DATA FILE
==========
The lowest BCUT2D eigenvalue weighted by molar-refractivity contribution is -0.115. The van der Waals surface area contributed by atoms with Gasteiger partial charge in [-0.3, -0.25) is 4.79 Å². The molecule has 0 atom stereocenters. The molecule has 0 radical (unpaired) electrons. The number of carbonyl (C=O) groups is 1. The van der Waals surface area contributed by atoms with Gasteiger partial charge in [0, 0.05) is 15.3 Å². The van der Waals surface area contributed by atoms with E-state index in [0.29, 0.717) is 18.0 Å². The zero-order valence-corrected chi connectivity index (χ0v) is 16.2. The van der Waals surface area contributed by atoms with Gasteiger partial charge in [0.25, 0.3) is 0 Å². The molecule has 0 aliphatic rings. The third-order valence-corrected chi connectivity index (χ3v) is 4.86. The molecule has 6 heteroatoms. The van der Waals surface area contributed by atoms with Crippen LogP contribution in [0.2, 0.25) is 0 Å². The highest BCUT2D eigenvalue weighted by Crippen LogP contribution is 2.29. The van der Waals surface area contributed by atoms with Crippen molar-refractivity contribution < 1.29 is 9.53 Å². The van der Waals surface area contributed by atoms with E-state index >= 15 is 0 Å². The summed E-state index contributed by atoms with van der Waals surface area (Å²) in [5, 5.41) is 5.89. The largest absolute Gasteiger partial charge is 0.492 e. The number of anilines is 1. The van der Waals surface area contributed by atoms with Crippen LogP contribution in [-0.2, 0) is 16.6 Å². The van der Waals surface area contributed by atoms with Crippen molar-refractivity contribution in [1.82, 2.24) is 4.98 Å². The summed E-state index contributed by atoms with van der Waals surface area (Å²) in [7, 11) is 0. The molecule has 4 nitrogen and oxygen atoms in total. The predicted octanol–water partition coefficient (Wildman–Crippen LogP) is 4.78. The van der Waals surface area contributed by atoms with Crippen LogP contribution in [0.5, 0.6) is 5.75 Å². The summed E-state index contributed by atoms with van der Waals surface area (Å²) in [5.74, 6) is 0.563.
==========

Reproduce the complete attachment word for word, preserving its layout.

The lowest BCUT2D eigenvalue weighted by molar-refractivity contribution is -0.115. The van der Waals surface area contributed by atoms with Gasteiger partial charge in [-0.3, -0.25) is 4.79 Å². The molecule has 0 atom stereocenters. The molecule has 0 radical (unpaired) electrons. The number of carbonyl (C=O) groups is 1. The van der Waals surface area contributed by atoms with Gasteiger partial charge in [0, 0.05) is 15.3 Å². The van der Waals surface area contributed by atoms with E-state index in [0.29, 0.717) is 18.0 Å². The zero-order valence-corrected chi connectivity index (χ0v) is 16.2. The van der Waals surface area contributed by atoms with Gasteiger partial charge in [0.25, 0.3) is 0 Å². The molecule has 0 aliphatic rings. The third-order valence-corrected chi connectivity index (χ3v) is 4.86. The molecule has 6 heteroatoms. The van der Waals surface area contributed by atoms with Crippen LogP contribution in [0.2, 0.25) is 0 Å². The highest BCUT2D eigenvalue weighted by Crippen LogP contribution is 2.29. The van der Waals surface area contributed by atoms with Crippen molar-refractivity contribution < 1.29 is 9.53 Å². The van der Waals surface area contributed by atoms with E-state index >= 15 is 0 Å². The summed E-state index contributed by atoms with van der Waals surface area (Å²) in [5, 5.41) is 5.89. The largest absolute Gasteiger partial charge is 0.492 e. The number of anilines is 1. The van der Waals surface area contributed by atoms with Crippen LogP contribution in [-0.2, 0) is 16.6 Å². The van der Waals surface area contributed by atoms with Crippen molar-refractivity contribution in [1.82, 2.24) is 4.98 Å². The summed E-state index contributed by atoms with van der Waals surface area (Å²) in [7, 11) is 0. The molecule has 4 nitrogen and oxygen atoms in total. The predicted octanol–water partition coefficient (Wildman–Crippen LogP) is 4.78. The van der Waals surface area contributed by atoms with Crippen LogP contribution in [0.5, 0.6) is 5.75 Å². The summed E-state index contributed by atoms with van der Waals surface area (Å²) in [5.74, 6) is 0.563.